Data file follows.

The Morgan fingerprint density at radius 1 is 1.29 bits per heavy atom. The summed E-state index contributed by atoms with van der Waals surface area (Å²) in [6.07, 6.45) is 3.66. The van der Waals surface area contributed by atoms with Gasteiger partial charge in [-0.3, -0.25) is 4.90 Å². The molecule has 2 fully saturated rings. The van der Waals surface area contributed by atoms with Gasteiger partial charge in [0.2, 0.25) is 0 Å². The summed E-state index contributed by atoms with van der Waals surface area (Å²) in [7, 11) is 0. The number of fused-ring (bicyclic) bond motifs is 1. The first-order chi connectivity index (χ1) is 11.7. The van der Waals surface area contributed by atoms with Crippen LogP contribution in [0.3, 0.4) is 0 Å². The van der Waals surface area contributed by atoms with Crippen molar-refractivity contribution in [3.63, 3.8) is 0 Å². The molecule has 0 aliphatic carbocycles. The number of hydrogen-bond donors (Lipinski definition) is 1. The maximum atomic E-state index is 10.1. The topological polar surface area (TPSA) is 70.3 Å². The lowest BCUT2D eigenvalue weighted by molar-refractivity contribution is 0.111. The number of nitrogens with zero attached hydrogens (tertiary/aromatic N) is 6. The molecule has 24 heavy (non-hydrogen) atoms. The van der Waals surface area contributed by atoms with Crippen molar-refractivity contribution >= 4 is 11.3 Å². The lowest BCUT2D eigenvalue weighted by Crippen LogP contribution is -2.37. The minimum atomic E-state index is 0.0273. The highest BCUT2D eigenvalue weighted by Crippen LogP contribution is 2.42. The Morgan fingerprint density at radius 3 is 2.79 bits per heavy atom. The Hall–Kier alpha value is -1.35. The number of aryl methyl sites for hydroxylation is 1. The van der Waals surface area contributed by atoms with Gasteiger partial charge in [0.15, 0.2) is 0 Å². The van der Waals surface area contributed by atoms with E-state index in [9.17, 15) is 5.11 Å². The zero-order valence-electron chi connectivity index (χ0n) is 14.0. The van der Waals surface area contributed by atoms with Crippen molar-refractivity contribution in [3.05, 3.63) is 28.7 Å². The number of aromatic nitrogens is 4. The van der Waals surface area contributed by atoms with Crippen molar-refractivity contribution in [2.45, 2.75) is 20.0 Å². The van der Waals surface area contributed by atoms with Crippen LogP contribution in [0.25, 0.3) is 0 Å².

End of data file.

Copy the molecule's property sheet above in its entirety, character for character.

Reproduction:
The Morgan fingerprint density at radius 1 is 1.29 bits per heavy atom. The summed E-state index contributed by atoms with van der Waals surface area (Å²) in [6.07, 6.45) is 3.66. The van der Waals surface area contributed by atoms with Gasteiger partial charge in [-0.3, -0.25) is 4.90 Å². The molecule has 2 fully saturated rings. The van der Waals surface area contributed by atoms with Gasteiger partial charge in [0.2, 0.25) is 0 Å². The summed E-state index contributed by atoms with van der Waals surface area (Å²) in [7, 11) is 0. The number of fused-ring (bicyclic) bond motifs is 1. The first-order chi connectivity index (χ1) is 11.7. The van der Waals surface area contributed by atoms with Crippen LogP contribution in [0.3, 0.4) is 0 Å². The van der Waals surface area contributed by atoms with Crippen molar-refractivity contribution in [3.63, 3.8) is 0 Å². The molecule has 0 aliphatic carbocycles. The number of hydrogen-bond donors (Lipinski definition) is 1. The maximum atomic E-state index is 10.1. The topological polar surface area (TPSA) is 70.3 Å². The lowest BCUT2D eigenvalue weighted by molar-refractivity contribution is 0.111. The number of nitrogens with zero attached hydrogens (tertiary/aromatic N) is 6. The molecule has 24 heavy (non-hydrogen) atoms. The van der Waals surface area contributed by atoms with Crippen molar-refractivity contribution >= 4 is 11.3 Å². The lowest BCUT2D eigenvalue weighted by Crippen LogP contribution is -2.37. The minimum atomic E-state index is 0.0273. The highest BCUT2D eigenvalue weighted by Crippen LogP contribution is 2.42. The Morgan fingerprint density at radius 3 is 2.79 bits per heavy atom. The Hall–Kier alpha value is -1.35. The number of aryl methyl sites for hydroxylation is 1. The van der Waals surface area contributed by atoms with Gasteiger partial charge in [0.15, 0.2) is 0 Å². The van der Waals surface area contributed by atoms with E-state index in [9.17, 15) is 5.11 Å². The zero-order valence-electron chi connectivity index (χ0n) is 14.0. The van der Waals surface area contributed by atoms with Crippen molar-refractivity contribution in [3.05, 3.63) is 28.7 Å². The number of aromatic nitrogens is 4. The van der Waals surface area contributed by atoms with Crippen molar-refractivity contribution in [2.45, 2.75) is 20.0 Å². The van der Waals surface area contributed by atoms with Crippen LogP contribution in [0.25, 0.3) is 0 Å².